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Last edited by maus92 : 09-24-2019 at 10:49 PM.
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  #39  
Old 09-25-2019, 05:04 AM
rvbuilder2002 rvbuilder2002 is offline
 
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Quote:
Originally Posted by WingnutWick View Post
The interesting question I'm curious about (for Tom and Steve) is why they work on most, but cause this resonating vibration sound on others? A couple people stated "hydraulic resonance". My lines in particular ran from the fuselage to the brake assembly and were on the long side from what I gathered (50.5 inches), I'm not sure if that contributed.

Wingnut
From discussions over the years with people that have had this occur, my theory has always been that it is related to the expandability of the long hose under high pressure.
Any object will expand under pressure. On some, they are stiff enough that it is only at a molecular level and for others it might even be measurable with a caliper.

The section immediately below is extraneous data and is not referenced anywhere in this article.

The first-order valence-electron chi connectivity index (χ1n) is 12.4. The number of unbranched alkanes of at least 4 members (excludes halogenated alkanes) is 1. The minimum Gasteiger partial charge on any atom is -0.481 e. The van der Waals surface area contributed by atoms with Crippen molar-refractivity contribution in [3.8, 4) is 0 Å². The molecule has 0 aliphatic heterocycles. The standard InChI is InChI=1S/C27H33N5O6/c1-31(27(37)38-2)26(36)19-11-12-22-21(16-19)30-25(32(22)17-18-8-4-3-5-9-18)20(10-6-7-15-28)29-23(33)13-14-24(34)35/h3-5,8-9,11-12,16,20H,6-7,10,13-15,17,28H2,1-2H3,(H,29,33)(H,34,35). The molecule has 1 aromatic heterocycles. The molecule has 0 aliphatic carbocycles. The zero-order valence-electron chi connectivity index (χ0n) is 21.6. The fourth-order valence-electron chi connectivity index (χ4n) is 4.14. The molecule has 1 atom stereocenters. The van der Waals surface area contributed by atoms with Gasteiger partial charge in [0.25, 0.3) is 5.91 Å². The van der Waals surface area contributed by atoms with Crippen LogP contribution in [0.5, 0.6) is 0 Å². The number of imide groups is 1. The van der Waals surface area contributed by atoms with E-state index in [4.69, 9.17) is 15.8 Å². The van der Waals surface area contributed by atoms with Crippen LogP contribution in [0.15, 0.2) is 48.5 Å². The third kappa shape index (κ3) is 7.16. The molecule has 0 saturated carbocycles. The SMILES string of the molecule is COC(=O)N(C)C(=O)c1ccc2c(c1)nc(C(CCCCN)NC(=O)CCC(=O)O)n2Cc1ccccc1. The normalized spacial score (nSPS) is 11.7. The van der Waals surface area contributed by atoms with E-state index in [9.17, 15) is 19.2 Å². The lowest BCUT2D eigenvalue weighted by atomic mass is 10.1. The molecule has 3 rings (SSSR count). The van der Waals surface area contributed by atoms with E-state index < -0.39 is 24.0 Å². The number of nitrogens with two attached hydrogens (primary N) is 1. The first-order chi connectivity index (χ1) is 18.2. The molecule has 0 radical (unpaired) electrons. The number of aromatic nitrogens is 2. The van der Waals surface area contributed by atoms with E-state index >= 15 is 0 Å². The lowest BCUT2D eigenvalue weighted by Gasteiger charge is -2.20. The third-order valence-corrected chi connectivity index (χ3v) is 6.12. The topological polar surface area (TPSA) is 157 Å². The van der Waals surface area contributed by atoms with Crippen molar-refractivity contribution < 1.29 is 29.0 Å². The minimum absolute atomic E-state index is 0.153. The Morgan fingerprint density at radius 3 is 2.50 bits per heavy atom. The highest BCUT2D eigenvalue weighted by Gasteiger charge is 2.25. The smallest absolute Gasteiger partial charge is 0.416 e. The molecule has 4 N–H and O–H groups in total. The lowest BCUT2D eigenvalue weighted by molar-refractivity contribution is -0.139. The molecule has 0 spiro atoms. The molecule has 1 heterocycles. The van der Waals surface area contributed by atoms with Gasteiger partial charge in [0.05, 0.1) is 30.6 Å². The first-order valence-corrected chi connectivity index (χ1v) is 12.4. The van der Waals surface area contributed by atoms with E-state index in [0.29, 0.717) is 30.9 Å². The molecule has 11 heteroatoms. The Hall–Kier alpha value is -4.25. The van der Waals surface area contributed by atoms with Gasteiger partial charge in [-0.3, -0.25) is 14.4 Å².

My theory is that in some cases, there is an interaction between the brake system and the expansion of the hose that occurs at a natural resonance. Perhaps because of run-out of the disk, or a slight thickness variation?
I think it is the long length of hose, having a lot of expansion area along its length, that it acts like a compression spring under the high pressure.
I think that if you had a hard line with just a short length of flexible hose at the end (like is typically done on certificates aircraft), you probably wouldn’t have seen the problem.
I imagine some types of hose material can expand more than others when exposed to high pressure. I don’t know if that is a factor in the hoses working in a lot of installations but not in some, but it could be.